It was nice to know that Chris had been maintaining the equipment when I wasn’t around to do it, but I felt a little funny anyway. I would have done it if anyone had mentioned that people needed it. For all I knew, no one was using the mini-rocket packs.
I knew it was completely stupid to care, but it was one more thing that I hadn’t known about—like redecorating the main room in the base. I couldn’t deny it looked better, but it had been a shock the first time I saw it.
It made me wonder what else had changed.
As if to emphasize that point, the first policeman to get out of the car stared at me. “Rocket,” he said, eyes wide, “and Night Cat. You haven’t been around for ages. Shift… What’s going on here?”
He did talk to all of us in the end and wasn’t fazed to discover that Philo worked for the Cabal. It probably helped that Philo still couldn’t move, but Philo didn’t freak out either. We saw him get taken away.
Near the end of everything, Kayla called everyone’s comms. “Railgun and Gravity Star have taken off their costumes and are waiting at HQ.”
“Thanks,” Haley said. “We’ll be there shortly.”
That was interesting. Cassie had always wanted us to talk out what we’d done after a fight, but we’d never been consistent about it.
A minute or two later Haley and I were flying back to HQ with Marcus in tow. We were back at HQ practically instantly. It didn’t take long to get out of our costumes and within a few minutes, we were at the table in HQ’s main room, brand new red carpet and all.
The big screen on the wall was set to silently showing several different channels, most of them local. None of them were breaking into normal programming to discuss what had happened. That was good. If and when this speedster became the kind of story that everyone in town cared about, it would be a pain. So for now, the local channels showed typical Sunday afternoon programming—sports, movies, news, and a cooking show.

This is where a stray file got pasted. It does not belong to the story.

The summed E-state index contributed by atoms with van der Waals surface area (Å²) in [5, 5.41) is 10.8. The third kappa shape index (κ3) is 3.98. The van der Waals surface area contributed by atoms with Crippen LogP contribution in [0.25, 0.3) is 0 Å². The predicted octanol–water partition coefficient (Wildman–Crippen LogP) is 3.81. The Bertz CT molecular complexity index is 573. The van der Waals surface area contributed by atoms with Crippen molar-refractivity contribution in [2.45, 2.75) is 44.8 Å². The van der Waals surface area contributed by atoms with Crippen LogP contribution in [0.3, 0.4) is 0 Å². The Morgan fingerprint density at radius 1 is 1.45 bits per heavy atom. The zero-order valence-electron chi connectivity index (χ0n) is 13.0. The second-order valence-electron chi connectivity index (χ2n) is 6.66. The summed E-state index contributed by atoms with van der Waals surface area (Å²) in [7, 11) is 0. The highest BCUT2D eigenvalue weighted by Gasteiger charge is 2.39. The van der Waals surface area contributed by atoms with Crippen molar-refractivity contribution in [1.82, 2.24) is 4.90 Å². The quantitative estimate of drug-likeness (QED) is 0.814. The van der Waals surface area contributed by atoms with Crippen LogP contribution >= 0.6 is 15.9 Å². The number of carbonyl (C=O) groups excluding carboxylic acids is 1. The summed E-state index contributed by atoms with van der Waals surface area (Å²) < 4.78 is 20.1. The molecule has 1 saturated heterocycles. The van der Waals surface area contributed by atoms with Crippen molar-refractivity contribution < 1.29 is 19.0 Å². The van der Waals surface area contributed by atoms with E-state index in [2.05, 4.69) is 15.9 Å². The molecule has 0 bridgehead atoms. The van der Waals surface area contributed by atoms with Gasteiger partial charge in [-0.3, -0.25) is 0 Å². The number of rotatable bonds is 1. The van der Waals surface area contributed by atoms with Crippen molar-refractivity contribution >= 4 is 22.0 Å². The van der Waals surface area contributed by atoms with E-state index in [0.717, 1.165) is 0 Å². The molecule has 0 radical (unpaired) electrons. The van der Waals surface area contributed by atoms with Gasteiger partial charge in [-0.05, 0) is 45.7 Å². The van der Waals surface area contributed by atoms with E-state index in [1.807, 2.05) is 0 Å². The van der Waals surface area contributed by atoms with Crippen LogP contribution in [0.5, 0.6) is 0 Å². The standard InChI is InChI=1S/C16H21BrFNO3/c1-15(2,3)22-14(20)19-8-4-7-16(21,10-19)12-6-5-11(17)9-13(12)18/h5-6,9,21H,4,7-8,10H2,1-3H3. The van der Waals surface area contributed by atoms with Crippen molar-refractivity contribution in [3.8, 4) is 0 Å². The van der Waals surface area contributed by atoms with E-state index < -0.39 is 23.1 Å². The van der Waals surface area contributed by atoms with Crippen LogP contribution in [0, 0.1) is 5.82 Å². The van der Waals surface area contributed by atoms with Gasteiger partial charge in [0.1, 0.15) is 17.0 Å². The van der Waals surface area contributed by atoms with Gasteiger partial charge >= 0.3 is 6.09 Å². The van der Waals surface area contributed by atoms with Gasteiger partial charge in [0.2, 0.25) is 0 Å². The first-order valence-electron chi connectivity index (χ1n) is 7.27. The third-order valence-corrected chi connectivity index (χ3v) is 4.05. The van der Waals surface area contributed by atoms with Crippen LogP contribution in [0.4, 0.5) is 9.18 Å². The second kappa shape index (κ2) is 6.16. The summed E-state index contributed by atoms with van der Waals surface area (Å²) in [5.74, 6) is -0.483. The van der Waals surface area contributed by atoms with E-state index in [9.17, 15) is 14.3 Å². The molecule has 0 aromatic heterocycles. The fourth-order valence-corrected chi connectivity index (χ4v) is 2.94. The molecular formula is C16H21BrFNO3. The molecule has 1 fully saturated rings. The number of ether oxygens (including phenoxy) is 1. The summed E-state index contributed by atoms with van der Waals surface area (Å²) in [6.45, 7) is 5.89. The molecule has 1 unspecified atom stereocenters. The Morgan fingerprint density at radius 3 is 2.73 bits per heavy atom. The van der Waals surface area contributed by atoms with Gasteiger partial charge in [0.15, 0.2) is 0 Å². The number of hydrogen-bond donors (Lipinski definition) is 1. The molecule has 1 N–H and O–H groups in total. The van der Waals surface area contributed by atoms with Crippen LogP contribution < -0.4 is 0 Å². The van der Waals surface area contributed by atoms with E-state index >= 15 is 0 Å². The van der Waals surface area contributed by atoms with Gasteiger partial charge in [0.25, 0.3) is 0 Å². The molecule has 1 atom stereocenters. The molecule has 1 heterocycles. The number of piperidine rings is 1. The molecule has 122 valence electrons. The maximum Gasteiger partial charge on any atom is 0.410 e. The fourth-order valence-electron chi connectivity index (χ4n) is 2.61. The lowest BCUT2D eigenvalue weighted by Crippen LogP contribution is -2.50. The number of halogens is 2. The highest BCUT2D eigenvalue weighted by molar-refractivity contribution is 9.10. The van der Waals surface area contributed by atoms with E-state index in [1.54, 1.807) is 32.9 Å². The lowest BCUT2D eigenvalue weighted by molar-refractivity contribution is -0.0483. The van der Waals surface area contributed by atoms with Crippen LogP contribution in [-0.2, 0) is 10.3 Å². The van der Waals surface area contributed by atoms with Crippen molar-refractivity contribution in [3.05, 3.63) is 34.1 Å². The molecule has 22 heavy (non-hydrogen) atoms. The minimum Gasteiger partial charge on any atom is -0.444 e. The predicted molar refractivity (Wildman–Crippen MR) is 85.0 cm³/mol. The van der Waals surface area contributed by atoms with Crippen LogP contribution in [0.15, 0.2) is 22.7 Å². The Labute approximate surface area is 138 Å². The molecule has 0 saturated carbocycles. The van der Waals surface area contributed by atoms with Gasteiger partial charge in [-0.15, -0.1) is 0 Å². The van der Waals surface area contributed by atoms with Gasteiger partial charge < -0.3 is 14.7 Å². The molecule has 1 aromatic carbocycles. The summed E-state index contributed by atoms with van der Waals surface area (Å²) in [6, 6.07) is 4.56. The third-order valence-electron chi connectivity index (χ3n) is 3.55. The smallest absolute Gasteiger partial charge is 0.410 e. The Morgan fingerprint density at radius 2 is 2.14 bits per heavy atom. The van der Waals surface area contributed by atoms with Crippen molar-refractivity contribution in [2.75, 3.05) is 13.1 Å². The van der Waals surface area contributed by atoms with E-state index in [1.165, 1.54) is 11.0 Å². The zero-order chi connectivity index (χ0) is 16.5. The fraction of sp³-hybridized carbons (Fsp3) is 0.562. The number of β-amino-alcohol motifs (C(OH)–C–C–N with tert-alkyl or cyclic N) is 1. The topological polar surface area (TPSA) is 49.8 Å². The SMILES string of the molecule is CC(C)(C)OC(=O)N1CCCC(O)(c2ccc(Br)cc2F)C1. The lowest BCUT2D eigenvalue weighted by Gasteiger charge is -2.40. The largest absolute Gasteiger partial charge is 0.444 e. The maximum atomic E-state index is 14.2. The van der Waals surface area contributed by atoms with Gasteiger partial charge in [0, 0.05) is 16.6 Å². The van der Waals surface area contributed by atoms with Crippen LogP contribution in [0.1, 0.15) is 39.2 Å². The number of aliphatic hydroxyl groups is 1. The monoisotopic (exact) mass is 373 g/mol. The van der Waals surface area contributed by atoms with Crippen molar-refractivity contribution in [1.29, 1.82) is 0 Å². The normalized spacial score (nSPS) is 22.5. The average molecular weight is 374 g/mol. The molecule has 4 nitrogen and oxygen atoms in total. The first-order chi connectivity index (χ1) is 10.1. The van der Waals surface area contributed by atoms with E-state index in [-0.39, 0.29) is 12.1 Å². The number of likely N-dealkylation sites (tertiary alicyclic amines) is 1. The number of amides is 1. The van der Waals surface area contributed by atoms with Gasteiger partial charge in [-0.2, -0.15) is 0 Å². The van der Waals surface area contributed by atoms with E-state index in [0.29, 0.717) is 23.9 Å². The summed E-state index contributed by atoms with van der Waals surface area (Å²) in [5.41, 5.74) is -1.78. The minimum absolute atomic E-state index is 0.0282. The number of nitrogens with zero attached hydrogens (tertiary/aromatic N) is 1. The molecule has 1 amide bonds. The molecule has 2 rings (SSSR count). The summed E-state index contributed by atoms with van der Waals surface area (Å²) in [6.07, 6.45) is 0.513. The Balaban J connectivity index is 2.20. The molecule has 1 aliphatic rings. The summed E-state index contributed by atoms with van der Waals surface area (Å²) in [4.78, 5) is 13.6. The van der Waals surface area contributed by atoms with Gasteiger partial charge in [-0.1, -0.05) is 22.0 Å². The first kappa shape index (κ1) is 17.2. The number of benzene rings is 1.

Marcus, Sydney, and Camille were already sitting there as Haley and I pulled out chairs. Marcus was back to normal—t-shirt and jeans and no more gray skin.
He opened a big energy drink can. As it hissed open, he said, “I guess we’d better get this meeting moving. So… What did we do right?”
It didn’t take long to run through both what we did right and wrong because frankly all we’d done is land and discover that we were too late.
Camille stared open mouthed as Haley finished. “One of the men in the truck was Cabal?” She put down the mug of tea she’d been drinking, moving her hands as she spoke. “Do you think they’re here for us? They only agreed to leave us alone for a year.”
She turned toward her half-sister, brushing black hair out of her face.
Sydney put down her glass of water. She didn’t look obviously like Camille. Where Camille had light brown skin and black hair, Sydney had pale skin and blond hair. If you thought to look for it, though, they had similar slim builds and high cheekbones.
Sydney frowned, sitting with her hands folded against her body. “Last time they came all at once for us. This was just one man, right?”
She looked at Haley, and Haley nodded. “He didn’t seem to be looking for anybody. Anyway, the police took him away when we left.”
Sydney cocked her head. “I thought you said he was the victim?”
Nodding, Haley said, “Exactly, but I think the police might take Cabal members in for questioning whenever they find one.”
Marcus grinned. “Not a bad idea except that he can probably demolish the police station.”
“Yeah,” I said. “I’d count on it, but he didn’t seem like he would.”
Haley leaned forward, putting her elbows on the table. “I’m more worried about the robbers. How do we catch them? If at least one of them is a speedster, and maybe more because we’ve never seen any of them, well, we’ll never see them before they disappear. None of us made this time before they left, and that’s how it’s been every time, right Marcus?”
Marcus took a swig of his drink. “Yeah. That’s about right.”
I thought about it. “It’s a kind of big brotherish idea, but we might put spybots all over, and then set them to fire based on thermal recognition—only put so many goobots out there that there’s no way to dodge all of them when they’re activated.”